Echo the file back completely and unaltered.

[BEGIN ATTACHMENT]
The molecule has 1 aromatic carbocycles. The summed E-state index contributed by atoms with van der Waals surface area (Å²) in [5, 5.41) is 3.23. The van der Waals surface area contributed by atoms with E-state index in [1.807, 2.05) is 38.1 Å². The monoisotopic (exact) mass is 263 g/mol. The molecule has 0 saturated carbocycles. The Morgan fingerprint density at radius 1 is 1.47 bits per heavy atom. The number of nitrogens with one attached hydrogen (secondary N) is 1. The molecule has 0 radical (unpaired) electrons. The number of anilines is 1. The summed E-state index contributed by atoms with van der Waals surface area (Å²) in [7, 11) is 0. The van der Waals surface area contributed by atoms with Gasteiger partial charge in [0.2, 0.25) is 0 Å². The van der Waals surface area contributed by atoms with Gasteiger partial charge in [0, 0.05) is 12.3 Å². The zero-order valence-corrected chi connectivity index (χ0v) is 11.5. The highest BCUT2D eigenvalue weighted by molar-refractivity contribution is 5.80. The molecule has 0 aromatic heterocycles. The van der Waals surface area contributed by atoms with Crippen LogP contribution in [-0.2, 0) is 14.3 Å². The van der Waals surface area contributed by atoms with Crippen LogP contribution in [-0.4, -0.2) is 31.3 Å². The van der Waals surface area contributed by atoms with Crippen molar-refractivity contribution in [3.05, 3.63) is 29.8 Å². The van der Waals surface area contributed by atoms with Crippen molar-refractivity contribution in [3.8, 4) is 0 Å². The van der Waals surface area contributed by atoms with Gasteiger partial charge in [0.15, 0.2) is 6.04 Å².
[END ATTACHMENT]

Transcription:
The molecule has 1 aromatic carbocycles. The summed E-state index contributed by atoms with van der Waals surface area (Å²) in [5, 5.41) is 3.23. The van der Waals surface area contributed by atoms with E-state index in [1.807, 2.05) is 38.1 Å². The monoisotopic (exact) mass is 263 g/mol. The molecule has 0 saturated carbocycles. The Morgan fingerprint density at radius 1 is 1.47 bits per heavy atom. The number of nitrogens with one attached hydrogen (secondary N) is 1. The molecule has 0 radical (unpaired) electrons. The number of anilines is 1. The summed E-state index contributed by atoms with van der Waals surface area (Å²) in [7, 11) is 0. The van der Waals surface area contributed by atoms with Gasteiger partial charge in [0.2, 0.25) is 0 Å². The van der Waals surface area contributed by atoms with Gasteiger partial charge in [0, 0.05) is 12.3 Å². The zero-order valence-corrected chi connectivity index (χ0v) is 11.5. The highest BCUT2D eigenvalue weighted by molar-refractivity contribution is 5.80. The molecule has 0 aromatic heterocycles. The van der Waals surface area contributed by atoms with Crippen LogP contribution in [-0.2, 0) is 14.3 Å². The van der Waals surface area contributed by atoms with Crippen LogP contribution in [-0.4, -0.2) is 31.3 Å². The van der Waals surface area contributed by atoms with Crippen molar-refractivity contribution in [3.05, 3.63) is 29.8 Å². The van der Waals surface area contributed by atoms with Crippen molar-refractivity contribution in [3.8, 4) is 0 Å². The van der Waals surface area contributed by atoms with Gasteiger partial charge in [0.15, 0.2) is 6.04 Å².